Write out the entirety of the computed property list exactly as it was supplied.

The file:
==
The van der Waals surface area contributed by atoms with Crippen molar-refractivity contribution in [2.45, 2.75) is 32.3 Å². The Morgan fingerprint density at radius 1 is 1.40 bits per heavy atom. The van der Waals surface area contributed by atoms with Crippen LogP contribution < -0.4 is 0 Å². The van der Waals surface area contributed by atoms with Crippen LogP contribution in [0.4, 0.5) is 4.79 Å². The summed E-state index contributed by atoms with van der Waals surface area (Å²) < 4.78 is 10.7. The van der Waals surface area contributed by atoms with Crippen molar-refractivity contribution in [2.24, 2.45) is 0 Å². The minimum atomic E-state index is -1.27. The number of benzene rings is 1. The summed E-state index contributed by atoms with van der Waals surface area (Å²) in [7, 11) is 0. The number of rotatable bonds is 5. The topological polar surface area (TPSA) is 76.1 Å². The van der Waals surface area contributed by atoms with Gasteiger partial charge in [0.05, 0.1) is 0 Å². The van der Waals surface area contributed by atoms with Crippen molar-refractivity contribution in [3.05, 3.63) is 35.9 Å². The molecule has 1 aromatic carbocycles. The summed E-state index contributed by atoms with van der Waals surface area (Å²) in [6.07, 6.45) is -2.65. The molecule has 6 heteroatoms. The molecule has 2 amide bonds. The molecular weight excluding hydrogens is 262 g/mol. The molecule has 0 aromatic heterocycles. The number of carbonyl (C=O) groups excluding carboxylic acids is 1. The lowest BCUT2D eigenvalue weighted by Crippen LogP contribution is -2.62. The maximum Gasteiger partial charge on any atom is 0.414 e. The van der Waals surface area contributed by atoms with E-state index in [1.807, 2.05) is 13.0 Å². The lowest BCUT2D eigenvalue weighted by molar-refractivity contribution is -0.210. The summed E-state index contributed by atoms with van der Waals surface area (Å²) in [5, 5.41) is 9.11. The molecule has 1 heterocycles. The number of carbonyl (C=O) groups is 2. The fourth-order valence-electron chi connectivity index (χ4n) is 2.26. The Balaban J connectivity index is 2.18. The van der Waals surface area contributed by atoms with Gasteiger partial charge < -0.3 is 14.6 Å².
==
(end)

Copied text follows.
The van der Waals surface area contributed by atoms with Crippen molar-refractivity contribution in [2.45, 2.75) is 32.3 Å². The Morgan fingerprint density at radius 1 is 1.40 bits per heavy atom. The van der Waals surface area contributed by atoms with Crippen LogP contribution < -0.4 is 0 Å². The van der Waals surface area contributed by atoms with Crippen LogP contribution in [0.4, 0.5) is 4.79 Å². The summed E-state index contributed by atoms with van der Waals surface area (Å²) < 4.78 is 10.7. The van der Waals surface area contributed by atoms with Crippen molar-refractivity contribution in [2.24, 2.45) is 0 Å². The minimum atomic E-state index is -1.27. The number of benzene rings is 1. The summed E-state index contributed by atoms with van der Waals surface area (Å²) in [7, 11) is 0. The number of rotatable bonds is 5. The topological polar surface area (TPSA) is 76.1 Å². The van der Waals surface area contributed by atoms with Gasteiger partial charge in [0.05, 0.1) is 0 Å². The van der Waals surface area contributed by atoms with Crippen molar-refractivity contribution in [3.05, 3.63) is 35.9 Å². The molecule has 1 aromatic carbocycles. The summed E-state index contributed by atoms with van der Waals surface area (Å²) in [6.07, 6.45) is -2.65. The molecule has 6 heteroatoms. The molecule has 2 amide bonds. The molecular weight excluding hydrogens is 262 g/mol. The molecule has 0 aromatic heterocycles. The number of carbonyl (C=O) groups excluding carboxylic acids is 1. The lowest BCUT2D eigenvalue weighted by Crippen LogP contribution is -2.62. The maximum Gasteiger partial charge on any atom is 0.414 e. The van der Waals surface area contributed by atoms with E-state index in [1.807, 2.05) is 13.0 Å². The lowest BCUT2D eigenvalue weighted by molar-refractivity contribution is -0.210. The summed E-state index contributed by atoms with van der Waals surface area (Å²) in [5, 5.41) is 9.11. The molecule has 1 heterocycles. The number of carbonyl (C=O) groups is 2. The fourth-order valence-electron chi connectivity index (χ4n) is 2.26. The Balaban J connectivity index is 2.18. The van der Waals surface area contributed by atoms with Gasteiger partial charge < -0.3 is 14.6 Å².